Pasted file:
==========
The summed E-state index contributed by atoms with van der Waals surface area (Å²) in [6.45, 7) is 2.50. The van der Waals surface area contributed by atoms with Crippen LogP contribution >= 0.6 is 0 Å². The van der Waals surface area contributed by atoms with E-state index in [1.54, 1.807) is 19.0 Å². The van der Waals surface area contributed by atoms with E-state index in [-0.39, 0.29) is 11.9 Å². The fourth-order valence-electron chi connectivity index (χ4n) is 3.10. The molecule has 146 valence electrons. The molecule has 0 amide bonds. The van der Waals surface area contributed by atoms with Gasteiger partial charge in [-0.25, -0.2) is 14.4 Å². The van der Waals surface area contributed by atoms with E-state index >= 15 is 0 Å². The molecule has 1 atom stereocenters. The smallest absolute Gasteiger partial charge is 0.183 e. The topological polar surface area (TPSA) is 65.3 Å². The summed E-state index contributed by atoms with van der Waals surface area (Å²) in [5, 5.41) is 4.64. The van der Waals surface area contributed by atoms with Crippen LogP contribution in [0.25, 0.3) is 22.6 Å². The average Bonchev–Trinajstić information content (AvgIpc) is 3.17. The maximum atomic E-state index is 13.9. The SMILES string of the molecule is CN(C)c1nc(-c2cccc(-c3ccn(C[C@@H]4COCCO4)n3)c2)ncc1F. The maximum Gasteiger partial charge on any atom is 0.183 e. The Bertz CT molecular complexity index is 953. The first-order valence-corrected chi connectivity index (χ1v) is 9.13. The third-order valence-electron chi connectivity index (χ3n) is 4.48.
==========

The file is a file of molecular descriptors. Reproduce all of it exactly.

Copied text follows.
The summed E-state index contributed by atoms with van der Waals surface area (Å²) in [6.45, 7) is 2.50. The van der Waals surface area contributed by atoms with Crippen LogP contribution >= 0.6 is 0 Å². The van der Waals surface area contributed by atoms with E-state index in [1.54, 1.807) is 19.0 Å². The van der Waals surface area contributed by atoms with E-state index in [-0.39, 0.29) is 11.9 Å². The fourth-order valence-electron chi connectivity index (χ4n) is 3.10. The molecule has 146 valence electrons. The molecule has 0 amide bonds. The van der Waals surface area contributed by atoms with Gasteiger partial charge in [-0.25, -0.2) is 14.4 Å². The van der Waals surface area contributed by atoms with E-state index >= 15 is 0 Å². The molecule has 1 atom stereocenters. The smallest absolute Gasteiger partial charge is 0.183 e. The topological polar surface area (TPSA) is 65.3 Å². The summed E-state index contributed by atoms with van der Waals surface area (Å²) in [5, 5.41) is 4.64. The van der Waals surface area contributed by atoms with Crippen LogP contribution in [0.25, 0.3) is 22.6 Å². The average Bonchev–Trinajstić information content (AvgIpc) is 3.17. The maximum atomic E-state index is 13.9. The SMILES string of the molecule is CN(C)c1nc(-c2cccc(-c3ccn(C[C@@H]4COCCO4)n3)c2)ncc1F. The maximum Gasteiger partial charge on any atom is 0.183 e. The Bertz CT molecular complexity index is 953. The first-order valence-corrected chi connectivity index (χ1v) is 9.13. The third-order valence-electron chi connectivity index (χ3n) is 4.48.